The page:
Manchurian (dish)

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Chicken Manchurian served in Hyderabad, India
Place of originMumbai, India
Created byNelson Wang
Main ingredientsCauliflower (for vegetarian variant)[1]
Chicken (for meat variant)
Ingredients generally usedChopped onion, capsicum, garlic

Manchurian is a class of Indian Chinese dish made by roughly chopping and deep-frying ingredients such as chicken, cauliflower (gobi), prawns, fish, mutton, and paneer, and then sautéeing them in a sauce flavored with soy sauce.[2][3] Manchurian is the result of the adaptation of Chinese cooking and seasoning techniques to suit Indian tastes. It has become a staple of Indian Chinese cuisine.


The word "Manchurian" means native or inhabitant of Manchuria (in northeast China); the dish, however, is a creation of Chinese restaurants in India, and bears little resemblance to traditional Manchu cuisine or Northeastern Chinese cuisine.[4] It is said to have been invented in 1975 by Nelson Wang, a cook at the Cricket Club of India in Mumbai, when a customer asked him to create a new dish, different from what was available on the menu.[5] Wang described his invention process as starting from the basic ingredients of an Indian dish, namely chopped garlic, ginger, and green chilis, but next, instead of adding garam masala, he put in soy sauce, followed by cornstarch and the chicken itself.[6] The dish is popular across South Asia.[7] A popular vegetarian variant replaces chicken with cauliflower,[3] and is commonly known as gobi manchurian. Other vegetarian variants include mushroom, baby corn, and veggie ball as the main ingredient.[citation needed]


There are two different variants of Manchurian, dry or semi dry and with gravy. Both variants are prepared by using common ingredients like corn flour, maida flour, spring onion, bell peppers, soy sauce, chili sauce, minced garlic, ground pepper, etc. and has typical garnish of spring onion. Some recipes call for use of monosodium glutamate (MSG) to increase the taste profile, though there are those who avoid it due to the common misconception that it causes headaches.[8] Its taste can vary from mildly spicy to hot and fiery based on the recipe and personal preference.

Semi-dry gobi (cauliflower) manchurian
Chicken manchurian with gravy

Dry or crispy Manchurian[edit]

The fritters are served comparatively dry, often as a snack or starter with tomato ketchup as dipping sauce. It is popular among alcohol drinkers as a bar snack, and has been described as "an excellent drinking companion to cold beer".[9]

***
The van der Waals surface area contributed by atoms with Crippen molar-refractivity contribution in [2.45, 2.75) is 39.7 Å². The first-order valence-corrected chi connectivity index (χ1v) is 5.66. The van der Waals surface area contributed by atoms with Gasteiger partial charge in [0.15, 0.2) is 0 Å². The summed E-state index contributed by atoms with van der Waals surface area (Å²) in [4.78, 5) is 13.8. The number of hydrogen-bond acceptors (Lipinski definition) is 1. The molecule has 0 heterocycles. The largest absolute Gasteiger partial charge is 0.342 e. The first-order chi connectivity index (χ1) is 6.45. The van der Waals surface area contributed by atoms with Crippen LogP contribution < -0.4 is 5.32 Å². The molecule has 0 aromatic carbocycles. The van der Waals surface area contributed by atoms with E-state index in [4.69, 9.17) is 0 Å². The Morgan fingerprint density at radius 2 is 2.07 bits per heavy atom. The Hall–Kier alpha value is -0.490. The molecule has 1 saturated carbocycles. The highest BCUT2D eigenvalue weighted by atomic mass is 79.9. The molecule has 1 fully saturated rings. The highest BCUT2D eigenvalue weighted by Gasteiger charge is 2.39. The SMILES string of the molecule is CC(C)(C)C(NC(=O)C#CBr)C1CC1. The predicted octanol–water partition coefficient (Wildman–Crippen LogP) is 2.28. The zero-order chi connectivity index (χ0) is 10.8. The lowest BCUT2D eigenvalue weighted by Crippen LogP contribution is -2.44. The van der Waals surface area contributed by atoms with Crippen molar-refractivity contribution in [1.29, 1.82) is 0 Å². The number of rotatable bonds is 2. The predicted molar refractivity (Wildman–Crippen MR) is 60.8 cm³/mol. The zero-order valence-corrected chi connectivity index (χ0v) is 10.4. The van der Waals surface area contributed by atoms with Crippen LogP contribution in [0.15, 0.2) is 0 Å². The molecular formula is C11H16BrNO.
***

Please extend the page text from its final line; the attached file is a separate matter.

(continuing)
Manchurian with gravy[edit]

The fritters are coated with a thick sauce like spicy gravy curry made of corn flour. It is generally served with varieties of rice dishes like steamed rice, Chinese fried rice, or Sichuan fried rice, as the main course.

See also[edit]


  1. ^ "Veg Manchurian Recipe". Retrieved 2022-08-20.
  2. ^ Laxmi Parida (2003). Purba: Feasts from the East: Oriya Cuisine from Eastern India. iUniverse. p. 191. ISBN 978-0-595-26749-1.
  3. ^ a b "Manchurian chicken". The Straits Times. 2007-06-03. p. 77 – via NewspaperSG, National Library Board.
    Thng, Lay Teen (2007-06-03). "Manchurian chicken". The Straits Times. Archived from the original on 2011-02-07. Retrieved 2010-04-21.
  4. ^ Mukherjee, Sipra; Gooptu, Sarvani (2009). "The Chinese community of Calcutta". In Banerjee, Himadri (ed.). Calcutta Mosaic: Essays and Interviews on the Minority Communities of Calcutta. Anthem Press. pp. 131–142. ISBN 978-81-905835-5-8.
  5. ^ "The short history of Indian Chinese food and where to breathe fire in Mumbai", CNN Go, 2010-02-11, archived from the original on 27 October 2012, retrieved 2010-04-21
  6. ^ Bhagat, Rasheeda (2007-05-04). "Taste and disdain … A tour of the country's interesting eating habits with a roving journalist". The Hindu Businessline. Retrieved 2010-04-21.[dead link]
  7. ^ Shah, Zainab. "Chicken Manchurian Recipe". NYT Cooking. Retrieved 29 March 2023.
  8. ^ "Science suggests MSG really isn't bad for your health after all".
  9. ^ "Indian Chinese Food: How Hakka Noodles and Manchurian Started a Cult Cuisine".